As the newly formed Orthodox Church of Ukraine moves away from Moscow’s influence, it may in fact spark further Russian meddling among Ukraine’s clergy and parishioners.
On 15 December, many of Ukraine’s top religious leaders convened for a seismic event — the Church Unification Council. Announced at the meeting? The establishment of a new and independent Orthodox Church of Ukraine (OCU). Its leader is to be Serhii Petrovych Dumenko, a youthful 39-year-old, who will serve as Epiphanius I, Metropolitan of Kyiv.
Even so, the Church of Constantinople most likely will not award the OCU a Patriarchate. In this regard and others, the independent stature of this fledgling church will not be complete. But at this stage, the Ukrainian authorities are less concerned with a clean or coherent theological alignment than they are with a resounding political demarcation from Russia.
The OCU’s founding is of course a political event. Contrary to the statements of some representatives of the Russian Orthodox Church, there are no serious contradictions in matters of dogma in the case of this intra-Orthodox conflict. Disputes about hierarchy, no matter how serious they are, are no reason for accusations of heresy.
Several facts from the short history of the new church emphasise its political slant. No priest first asked Patriarch Bartholomew of Constantinople to give Ukraine tomos (the decree on autocephaly.) That was Ukrainian President Petro Poroshenko. As a guest, he was present at key religious meetings. He announced the creation of the OCU in person, as well as revealing the appointment of Epiphanius I.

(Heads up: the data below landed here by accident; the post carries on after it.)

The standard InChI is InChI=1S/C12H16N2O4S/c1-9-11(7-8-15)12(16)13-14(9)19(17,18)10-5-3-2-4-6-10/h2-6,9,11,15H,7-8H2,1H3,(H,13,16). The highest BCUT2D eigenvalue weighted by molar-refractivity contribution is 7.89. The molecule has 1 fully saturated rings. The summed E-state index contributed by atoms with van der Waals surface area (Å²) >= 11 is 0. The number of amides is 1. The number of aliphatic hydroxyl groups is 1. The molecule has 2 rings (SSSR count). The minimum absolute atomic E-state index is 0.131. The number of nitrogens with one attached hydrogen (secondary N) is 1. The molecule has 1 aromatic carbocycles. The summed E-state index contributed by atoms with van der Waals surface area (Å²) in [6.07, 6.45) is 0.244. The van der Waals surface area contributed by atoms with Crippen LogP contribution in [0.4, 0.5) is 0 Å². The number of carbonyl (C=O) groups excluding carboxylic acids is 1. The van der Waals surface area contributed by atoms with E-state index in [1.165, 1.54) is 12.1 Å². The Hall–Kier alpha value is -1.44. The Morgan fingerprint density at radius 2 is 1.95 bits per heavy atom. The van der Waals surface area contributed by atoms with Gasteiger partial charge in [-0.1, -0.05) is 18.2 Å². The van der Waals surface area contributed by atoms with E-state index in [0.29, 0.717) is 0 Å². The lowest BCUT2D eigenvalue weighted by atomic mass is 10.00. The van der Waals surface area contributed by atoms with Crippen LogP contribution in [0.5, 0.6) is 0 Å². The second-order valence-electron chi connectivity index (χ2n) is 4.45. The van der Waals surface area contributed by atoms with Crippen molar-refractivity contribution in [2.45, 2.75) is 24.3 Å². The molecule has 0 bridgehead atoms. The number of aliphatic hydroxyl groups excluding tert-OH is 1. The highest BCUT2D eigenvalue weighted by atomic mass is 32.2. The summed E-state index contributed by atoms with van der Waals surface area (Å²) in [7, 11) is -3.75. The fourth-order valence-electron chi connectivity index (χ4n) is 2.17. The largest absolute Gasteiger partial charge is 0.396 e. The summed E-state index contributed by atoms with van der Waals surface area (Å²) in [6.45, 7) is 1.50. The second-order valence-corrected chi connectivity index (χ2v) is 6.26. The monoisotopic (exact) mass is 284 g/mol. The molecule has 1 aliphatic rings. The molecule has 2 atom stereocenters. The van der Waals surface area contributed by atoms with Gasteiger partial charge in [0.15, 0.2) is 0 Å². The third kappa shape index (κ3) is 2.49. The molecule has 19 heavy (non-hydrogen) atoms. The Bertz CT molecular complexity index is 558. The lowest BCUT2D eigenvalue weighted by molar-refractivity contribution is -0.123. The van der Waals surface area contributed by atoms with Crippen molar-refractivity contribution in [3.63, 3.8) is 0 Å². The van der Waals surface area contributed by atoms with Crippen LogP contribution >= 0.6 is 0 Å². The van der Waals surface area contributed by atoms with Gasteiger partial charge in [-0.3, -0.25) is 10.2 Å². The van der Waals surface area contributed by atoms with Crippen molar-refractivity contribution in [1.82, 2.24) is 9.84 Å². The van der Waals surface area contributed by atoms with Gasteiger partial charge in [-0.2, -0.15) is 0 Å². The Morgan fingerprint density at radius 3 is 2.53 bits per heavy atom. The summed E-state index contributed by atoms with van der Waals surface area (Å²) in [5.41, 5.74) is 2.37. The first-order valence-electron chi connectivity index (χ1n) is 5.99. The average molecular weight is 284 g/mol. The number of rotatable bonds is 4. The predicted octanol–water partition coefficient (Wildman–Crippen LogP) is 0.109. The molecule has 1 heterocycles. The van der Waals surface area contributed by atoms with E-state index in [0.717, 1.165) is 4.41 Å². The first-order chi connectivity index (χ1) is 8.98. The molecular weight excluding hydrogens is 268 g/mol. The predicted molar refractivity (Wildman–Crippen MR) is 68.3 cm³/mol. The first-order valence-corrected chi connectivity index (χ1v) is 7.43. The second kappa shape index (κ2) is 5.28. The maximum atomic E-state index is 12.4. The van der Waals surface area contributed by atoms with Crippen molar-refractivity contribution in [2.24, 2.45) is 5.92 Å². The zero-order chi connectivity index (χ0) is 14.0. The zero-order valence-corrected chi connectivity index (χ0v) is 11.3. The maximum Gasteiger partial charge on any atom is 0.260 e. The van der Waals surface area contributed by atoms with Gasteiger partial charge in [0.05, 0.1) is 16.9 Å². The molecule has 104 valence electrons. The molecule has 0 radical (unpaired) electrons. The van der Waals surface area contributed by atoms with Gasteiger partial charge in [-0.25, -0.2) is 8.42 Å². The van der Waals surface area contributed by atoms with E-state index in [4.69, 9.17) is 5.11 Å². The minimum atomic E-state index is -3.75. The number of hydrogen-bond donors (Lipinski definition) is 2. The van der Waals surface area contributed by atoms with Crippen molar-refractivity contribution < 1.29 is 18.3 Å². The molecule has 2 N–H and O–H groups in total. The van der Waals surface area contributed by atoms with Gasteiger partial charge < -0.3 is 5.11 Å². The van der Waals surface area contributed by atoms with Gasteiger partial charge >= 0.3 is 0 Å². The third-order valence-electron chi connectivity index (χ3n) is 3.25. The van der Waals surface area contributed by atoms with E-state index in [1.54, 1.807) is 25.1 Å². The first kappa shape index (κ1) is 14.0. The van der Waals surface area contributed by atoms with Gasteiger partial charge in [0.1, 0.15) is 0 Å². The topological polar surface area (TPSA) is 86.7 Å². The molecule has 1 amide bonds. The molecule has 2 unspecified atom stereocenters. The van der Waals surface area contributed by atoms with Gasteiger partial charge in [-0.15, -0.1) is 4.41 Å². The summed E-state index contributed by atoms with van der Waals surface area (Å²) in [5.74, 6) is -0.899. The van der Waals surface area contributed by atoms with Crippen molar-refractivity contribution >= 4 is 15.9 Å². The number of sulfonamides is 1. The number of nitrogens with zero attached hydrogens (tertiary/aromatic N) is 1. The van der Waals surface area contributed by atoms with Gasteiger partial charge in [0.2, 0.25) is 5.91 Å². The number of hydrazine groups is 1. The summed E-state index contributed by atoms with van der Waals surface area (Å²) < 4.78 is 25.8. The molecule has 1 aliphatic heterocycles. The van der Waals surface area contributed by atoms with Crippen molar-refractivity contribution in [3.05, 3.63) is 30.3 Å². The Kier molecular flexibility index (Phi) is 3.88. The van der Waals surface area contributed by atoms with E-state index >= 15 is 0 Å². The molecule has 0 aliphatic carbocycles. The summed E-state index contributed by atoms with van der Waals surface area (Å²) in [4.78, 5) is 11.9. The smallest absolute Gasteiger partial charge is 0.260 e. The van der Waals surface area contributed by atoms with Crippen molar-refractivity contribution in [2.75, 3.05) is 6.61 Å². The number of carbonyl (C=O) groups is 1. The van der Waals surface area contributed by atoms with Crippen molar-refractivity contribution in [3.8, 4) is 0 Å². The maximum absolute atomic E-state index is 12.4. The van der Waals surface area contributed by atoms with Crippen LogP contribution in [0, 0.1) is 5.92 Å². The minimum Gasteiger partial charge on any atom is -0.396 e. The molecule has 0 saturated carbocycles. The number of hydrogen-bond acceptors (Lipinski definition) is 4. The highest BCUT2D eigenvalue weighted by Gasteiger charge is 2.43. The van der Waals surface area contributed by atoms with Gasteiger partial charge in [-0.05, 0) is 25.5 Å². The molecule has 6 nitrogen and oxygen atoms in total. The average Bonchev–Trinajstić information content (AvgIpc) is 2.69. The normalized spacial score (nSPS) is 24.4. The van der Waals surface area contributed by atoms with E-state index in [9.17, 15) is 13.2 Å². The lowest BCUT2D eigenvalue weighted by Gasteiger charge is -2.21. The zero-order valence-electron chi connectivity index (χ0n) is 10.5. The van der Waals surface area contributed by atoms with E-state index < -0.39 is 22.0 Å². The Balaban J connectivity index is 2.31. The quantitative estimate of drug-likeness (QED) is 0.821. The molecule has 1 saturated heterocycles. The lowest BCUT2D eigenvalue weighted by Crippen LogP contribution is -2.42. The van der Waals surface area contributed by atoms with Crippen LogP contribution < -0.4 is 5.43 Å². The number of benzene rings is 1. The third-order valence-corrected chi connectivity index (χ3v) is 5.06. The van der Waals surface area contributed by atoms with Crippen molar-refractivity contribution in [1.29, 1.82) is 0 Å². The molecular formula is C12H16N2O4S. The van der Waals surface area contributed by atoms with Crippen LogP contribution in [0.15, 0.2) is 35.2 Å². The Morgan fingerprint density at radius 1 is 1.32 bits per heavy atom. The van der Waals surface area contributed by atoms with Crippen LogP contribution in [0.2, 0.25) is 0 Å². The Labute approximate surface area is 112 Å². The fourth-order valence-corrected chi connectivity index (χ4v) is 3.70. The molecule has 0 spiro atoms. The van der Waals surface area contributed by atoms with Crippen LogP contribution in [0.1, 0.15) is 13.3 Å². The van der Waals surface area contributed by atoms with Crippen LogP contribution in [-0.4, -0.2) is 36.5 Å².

The president now plans to travel with the head of the new church to Istanbul in early January. Here he will receive a church decree on the new church (tomos) from the hands of the patriarch of Constantinople. Most likely this will regulate the OCU’s status and possibilities for automony. At the same time, the tomos will not give the OCU full independence. It is already clear that the restoration of the patriarchate will not happen. It means the only patriarch for Orthodox Ukrainians will be the head of the Church of Constantinople, Bartholomew.
Back in 2013 such a scenario seemed inoperable to the new Metropolitan of Kiev and All Ukraine, Epiphanius. It allows two different Ukrainian Orthodox churches to exist in the country. Namely, the Constantinople Patriachate and the Moscow Patriarchate. But now, this obstacle is less of a sticking point, hinting at changed political circumstances.
Consent for participation in the Constituent Council of the Ukrainian Orthodox Church of Kiev Patriarchate (UOC-KP, second largest Orthodox church in Ukraine) was important for the Ukrainian authorities and Constantinople. They agreed to close their eyes to the desire of the head of the UOC-KP Filaret to remain patriarch way one or another.
As a result, despite the self-dissolution of the UOC-KP, its former head retained the strange title of “honorary patriarch”. This is analogous to the “honorary presidents” of various unions, societies and universities. Yet, in the Orthodox tradition this title has no analogues. It sounds not quite heretical, but just comical. This title could not have appeared within Orthodoxy without political interference.
A union of minorities
The Council held in Kyiv did not become unifying for all Orthodox churches of Ukraine. Only two bishops from the largest Ukrainian Orthodox church — the Moscow Patriarchate (UOC MP) — participated. These were Metropolitan Sinion of Vinnitsa and former secretary of the late Kiev Metropolitan Vladimir, Metropolitan Pereyaslav-Khmelnitsky and Vishnevsky, Alexander.